In the movie, A Few Good Men, we become intimate with the phrase “Code Red”, identified as an unofficial political strategy. It’s an order given ‘behind the scenes’ that demands a secret that no one is to utter in public.
Colonel Jessup, played by Jack Nicholson, is confronted in court by a novice who pushes him to the brink until he finally admits he gave the unofficial order when he screams out his confession in the courtroom. It’s a breaktaking moment.
Segue to the Senate District 16 race. Two good men formerly served in this senate seat, Secretary of State Jay Dardenne, and Congressman Bill Cassidy. Both men were hit hard, and understand what it is like to have a “Code Red” ordered against them.
Dardenne fought a hard race against former chairman of the Louisiana GOP, Mike Francis, and Cassidy battled a horrific campaign against former representative William Daniel. The gloves came off, and a network of political operatives labored to discredit these two good men. Dardenne and Cassidy fought back, stood strong for what they believe, and were victorious in the end.
History may be repeating itself in District 16 for Lee Domingue. Willing, and even unknowing political operatives, have joined the forces of ‘Colonel Jessup’ to pull off another “Code Red“. They have even won over a not-so-astute reporter at The Advocate as one of their pawns.
This time the net has been cast further showing The Advocate’s fear of their rival publication, the BR Business Report, and its publisher, as well as the Governor, and Domingue’s campaign staff and finance chair.
“Code Red” calls for silence among peers. Coffee shops and calls burning up the cellular towers are the only witnesses to the plan of action. The order is subtle, but the attack is very public.
When the order is given, they have the false belief that the order will not be figured out easily. Ego does strange things to men who erroneously believe they are in control. They grossly underestimate the electorate by assuming they are ignorant.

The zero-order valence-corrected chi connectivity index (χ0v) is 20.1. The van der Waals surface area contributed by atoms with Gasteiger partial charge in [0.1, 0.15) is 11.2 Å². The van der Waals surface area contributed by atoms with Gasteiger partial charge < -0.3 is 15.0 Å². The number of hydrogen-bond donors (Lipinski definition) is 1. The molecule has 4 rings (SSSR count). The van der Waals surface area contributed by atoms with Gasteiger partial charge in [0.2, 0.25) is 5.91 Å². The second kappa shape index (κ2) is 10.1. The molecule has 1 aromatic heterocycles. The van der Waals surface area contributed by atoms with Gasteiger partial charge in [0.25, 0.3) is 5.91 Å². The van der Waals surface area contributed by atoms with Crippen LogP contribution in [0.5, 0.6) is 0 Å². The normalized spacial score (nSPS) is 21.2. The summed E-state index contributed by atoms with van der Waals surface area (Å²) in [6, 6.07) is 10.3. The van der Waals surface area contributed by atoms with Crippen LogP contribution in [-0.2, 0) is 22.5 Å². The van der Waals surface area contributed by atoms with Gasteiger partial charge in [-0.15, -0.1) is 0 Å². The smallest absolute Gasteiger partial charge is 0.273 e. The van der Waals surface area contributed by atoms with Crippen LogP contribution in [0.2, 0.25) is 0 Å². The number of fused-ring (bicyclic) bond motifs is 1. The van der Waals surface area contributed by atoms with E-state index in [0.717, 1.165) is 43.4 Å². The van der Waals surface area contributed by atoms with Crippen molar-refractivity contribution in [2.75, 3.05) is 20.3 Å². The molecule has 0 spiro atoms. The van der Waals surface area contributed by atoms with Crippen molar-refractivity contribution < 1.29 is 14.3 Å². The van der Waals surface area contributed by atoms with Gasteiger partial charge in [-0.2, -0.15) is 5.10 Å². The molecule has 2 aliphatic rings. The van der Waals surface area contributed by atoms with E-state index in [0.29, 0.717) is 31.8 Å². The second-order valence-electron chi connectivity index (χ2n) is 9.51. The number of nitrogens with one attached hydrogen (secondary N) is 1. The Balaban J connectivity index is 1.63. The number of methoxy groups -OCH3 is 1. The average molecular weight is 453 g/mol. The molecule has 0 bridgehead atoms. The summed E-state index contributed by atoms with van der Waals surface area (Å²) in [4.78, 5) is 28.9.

For far too long, the voters have become disillusioned with “Code Red” tactics in Louisiana politics. That is why Bobby Jindal became our governor. The days of secret meetings and plots to take down candidates died with the conviction of former Governor Edwin Edwards.
Who are the Colonel Jessup’s that ordered this “Code Red”on Domingue? Think about that for a moment.
I spoke with a political consultant that told me, “we lead the sheep to the voting booth and tell them what to do – and they follow our orders”. The misconception of control does strange things to men.
Interesting theory he had, but that dog won’t hunt anymore. We live in the information age. Voters are more savvy than at any time in the history of the United States. They no longer just listen to the negative spin, evidenced by our last gubernatorial election. The voters want someone who gives hope, because it is the anchor of our soul.
If the conspirators of Domingue’s “Code Red” were paraded as witnesses for the prosecution, I can only imagine the veil of secrecy that would inhabit the jury box. That is, until someone was pushed beyond their brink, like Colonel Jessup in A Few Good Men, when he shouted out . . .
“You *&^%$#@ right, I gave the (Code Red) order!”
Can you handle the truth? I believe you can. Don’t let a “Code Red” order sway your vote. Do you really want a trial lawyer – a personal injury attorney to lead District 16?
Or, do you want someone that sees a brighter future for Louisiana, and speaks to us about hope, promise, and better days ahead – someone who understands what it is like to be knocked down and still stand up for what they believe.
We should all take note when a “Code Red” is ordered, whether it be against Dardenne, Cassidy, or Domingue. As the Bible states, “Choose this day whom you will serve.”
Until next time,
Red Stick Republican